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The Wingspan

The Wingspan

Women’s History Month: Kelli McDonough

For Dr. McDonough, being a woman is about having strong mentors and nurturing the potential of each individual.
Womens History Month: Kelli McDonough
Yeseo Lim

Dr. Kelli McDonough is known by staff and students alike for her dedicated involvement as an English teacher in the school community since 2008. McDonough originally entered college as a music and physics double major but wound up switching and currently holds a degree in French Modern Language and Linguistics, a bachelor’s in English Literature, a master’s in Secondary English Literature and most recently acquired her doctoral degree in Educational Leadership. 

From studying for her bachelor’s to completing the feat of completing her doctoral degree, McDonough has slowly developed her view of what it means to be a woman.  “For me personally, [it’s] not necessarily a biological gender sort of thing,” she said. “I think it comes down to knowing that someone has to be nurturing … that’s a big part of what [this month] is, nurturing the potential that everyone has and helping them recognize that in themselves.”

As a teacher, McDonough often stresses the importance of mentorship. “I think that having positive role models and positive mentors — especially at the high school level — is really important,” she said. McDonough described her own mentor, high school Science Olympiad coach Ms. Lacy, as “really paramount for me, because she was a female in the sciences.” McDonough recalled participating in Science Olympiad competitions where “it was very heavily male-dominated, sometimes I was the only female in a room. The things that, not only the people I was competing against, but the judges, would say … it was so condescending.”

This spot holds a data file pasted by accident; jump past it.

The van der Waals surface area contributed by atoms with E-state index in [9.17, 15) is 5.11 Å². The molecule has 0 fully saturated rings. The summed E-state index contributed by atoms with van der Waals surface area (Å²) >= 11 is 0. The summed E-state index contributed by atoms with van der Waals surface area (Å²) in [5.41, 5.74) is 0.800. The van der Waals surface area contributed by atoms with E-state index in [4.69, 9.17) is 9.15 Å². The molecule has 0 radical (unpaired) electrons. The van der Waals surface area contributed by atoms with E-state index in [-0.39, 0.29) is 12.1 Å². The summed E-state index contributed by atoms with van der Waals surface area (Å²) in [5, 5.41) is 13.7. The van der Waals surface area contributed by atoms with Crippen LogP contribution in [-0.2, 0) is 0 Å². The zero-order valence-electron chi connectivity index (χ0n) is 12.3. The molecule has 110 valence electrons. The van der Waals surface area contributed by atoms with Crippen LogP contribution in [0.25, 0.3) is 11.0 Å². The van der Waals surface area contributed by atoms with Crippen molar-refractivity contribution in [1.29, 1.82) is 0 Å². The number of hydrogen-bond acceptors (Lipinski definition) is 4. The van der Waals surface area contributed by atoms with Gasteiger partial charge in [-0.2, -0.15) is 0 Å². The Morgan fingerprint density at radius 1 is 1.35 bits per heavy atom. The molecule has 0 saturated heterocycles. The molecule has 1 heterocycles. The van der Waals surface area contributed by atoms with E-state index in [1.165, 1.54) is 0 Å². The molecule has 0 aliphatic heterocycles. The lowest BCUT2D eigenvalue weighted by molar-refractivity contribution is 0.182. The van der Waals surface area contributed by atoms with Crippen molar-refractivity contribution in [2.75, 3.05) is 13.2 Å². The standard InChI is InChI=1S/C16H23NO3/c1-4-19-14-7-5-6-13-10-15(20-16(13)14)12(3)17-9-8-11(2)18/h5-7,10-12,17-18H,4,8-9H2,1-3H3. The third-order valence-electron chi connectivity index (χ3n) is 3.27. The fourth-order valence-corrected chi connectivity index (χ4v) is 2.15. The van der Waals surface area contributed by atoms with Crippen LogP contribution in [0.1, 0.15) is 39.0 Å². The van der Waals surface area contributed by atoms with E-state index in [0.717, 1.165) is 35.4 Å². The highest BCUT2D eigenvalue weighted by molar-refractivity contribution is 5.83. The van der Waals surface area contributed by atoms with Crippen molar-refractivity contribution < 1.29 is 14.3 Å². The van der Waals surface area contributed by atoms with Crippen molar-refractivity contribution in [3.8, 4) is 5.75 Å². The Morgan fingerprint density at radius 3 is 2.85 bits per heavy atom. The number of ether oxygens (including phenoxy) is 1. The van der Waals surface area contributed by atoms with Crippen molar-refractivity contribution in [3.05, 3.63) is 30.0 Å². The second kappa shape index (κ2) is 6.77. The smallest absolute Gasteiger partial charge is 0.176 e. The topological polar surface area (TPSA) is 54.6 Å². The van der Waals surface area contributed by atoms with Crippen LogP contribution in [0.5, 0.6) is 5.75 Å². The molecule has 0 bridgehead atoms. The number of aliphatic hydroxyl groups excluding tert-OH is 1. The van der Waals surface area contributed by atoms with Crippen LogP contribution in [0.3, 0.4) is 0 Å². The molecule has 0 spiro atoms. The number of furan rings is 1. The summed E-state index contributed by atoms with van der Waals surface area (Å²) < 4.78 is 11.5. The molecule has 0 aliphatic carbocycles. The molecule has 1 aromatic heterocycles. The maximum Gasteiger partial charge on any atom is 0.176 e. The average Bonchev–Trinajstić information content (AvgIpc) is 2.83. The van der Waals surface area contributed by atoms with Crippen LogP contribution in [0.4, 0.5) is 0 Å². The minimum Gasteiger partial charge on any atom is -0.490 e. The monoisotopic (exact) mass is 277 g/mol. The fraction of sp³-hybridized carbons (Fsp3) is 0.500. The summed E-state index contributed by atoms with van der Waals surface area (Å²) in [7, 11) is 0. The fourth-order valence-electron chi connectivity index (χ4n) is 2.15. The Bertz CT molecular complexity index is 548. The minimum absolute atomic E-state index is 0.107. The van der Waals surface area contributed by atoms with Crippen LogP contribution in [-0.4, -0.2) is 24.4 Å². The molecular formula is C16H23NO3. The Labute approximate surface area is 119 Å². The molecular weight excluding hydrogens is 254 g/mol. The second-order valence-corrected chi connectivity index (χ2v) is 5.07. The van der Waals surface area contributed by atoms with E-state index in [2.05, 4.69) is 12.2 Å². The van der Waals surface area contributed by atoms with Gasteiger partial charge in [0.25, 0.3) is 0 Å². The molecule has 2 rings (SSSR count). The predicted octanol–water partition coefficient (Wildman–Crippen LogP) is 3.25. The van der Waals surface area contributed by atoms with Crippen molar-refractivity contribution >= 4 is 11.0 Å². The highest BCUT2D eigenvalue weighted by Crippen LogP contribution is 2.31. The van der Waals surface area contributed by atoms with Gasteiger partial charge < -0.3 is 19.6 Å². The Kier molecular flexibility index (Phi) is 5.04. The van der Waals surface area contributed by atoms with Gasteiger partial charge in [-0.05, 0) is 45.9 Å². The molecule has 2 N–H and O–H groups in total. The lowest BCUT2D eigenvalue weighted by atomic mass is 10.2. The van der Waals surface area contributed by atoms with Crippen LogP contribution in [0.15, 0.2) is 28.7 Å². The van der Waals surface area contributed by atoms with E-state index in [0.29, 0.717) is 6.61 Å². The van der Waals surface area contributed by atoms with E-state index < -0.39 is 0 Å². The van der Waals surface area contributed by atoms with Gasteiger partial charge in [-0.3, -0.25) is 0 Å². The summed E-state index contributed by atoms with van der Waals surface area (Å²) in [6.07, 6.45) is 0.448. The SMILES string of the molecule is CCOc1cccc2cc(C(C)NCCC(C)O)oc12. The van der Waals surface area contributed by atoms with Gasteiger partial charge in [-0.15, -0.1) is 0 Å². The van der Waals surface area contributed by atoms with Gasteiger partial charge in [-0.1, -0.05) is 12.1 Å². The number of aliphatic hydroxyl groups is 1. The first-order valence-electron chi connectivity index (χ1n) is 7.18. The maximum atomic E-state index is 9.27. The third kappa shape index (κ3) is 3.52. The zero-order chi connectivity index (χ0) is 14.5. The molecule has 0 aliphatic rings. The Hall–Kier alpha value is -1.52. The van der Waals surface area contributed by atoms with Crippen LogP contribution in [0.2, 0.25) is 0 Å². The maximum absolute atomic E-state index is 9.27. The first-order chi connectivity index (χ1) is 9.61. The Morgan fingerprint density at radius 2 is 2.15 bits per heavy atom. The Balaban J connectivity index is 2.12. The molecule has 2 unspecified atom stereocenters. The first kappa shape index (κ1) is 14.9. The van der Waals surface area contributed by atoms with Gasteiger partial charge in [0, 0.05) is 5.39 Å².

Ms. Lacy’s mentorship inspired McDonough to provide that same support system for the students she encounters. “To me, that’s what being a teacher is about; it’s about finding that raw talent that someone has and nurturing it and helping them grow,” McDonough said. “What I try to do is find the talent in everyone — especially people that may have been put down in the past.”

McDonough is currently teaching a graduate class at the University of Maryland Baltimore County (UMBC), where she focuses on the cultural perspectives of education. From a career standpoint, she added, “To me, it is important that future teachers are aware that your classroom is going to be filled with students of all different backgrounds, and how to develop an awareness of that so that everyone feels as if they are being valued.”

Regarding Women’s History Month, McDonough believes it’s about looking at struggles that others have gone through so that we can have the rights we do today. “It’s not necessarily a thing of focusing on bad things that have happened … yes, bad things have happened, but look at all the good things that have come out of it.”


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About the Contributor
Yeseo Lim, Copy Editor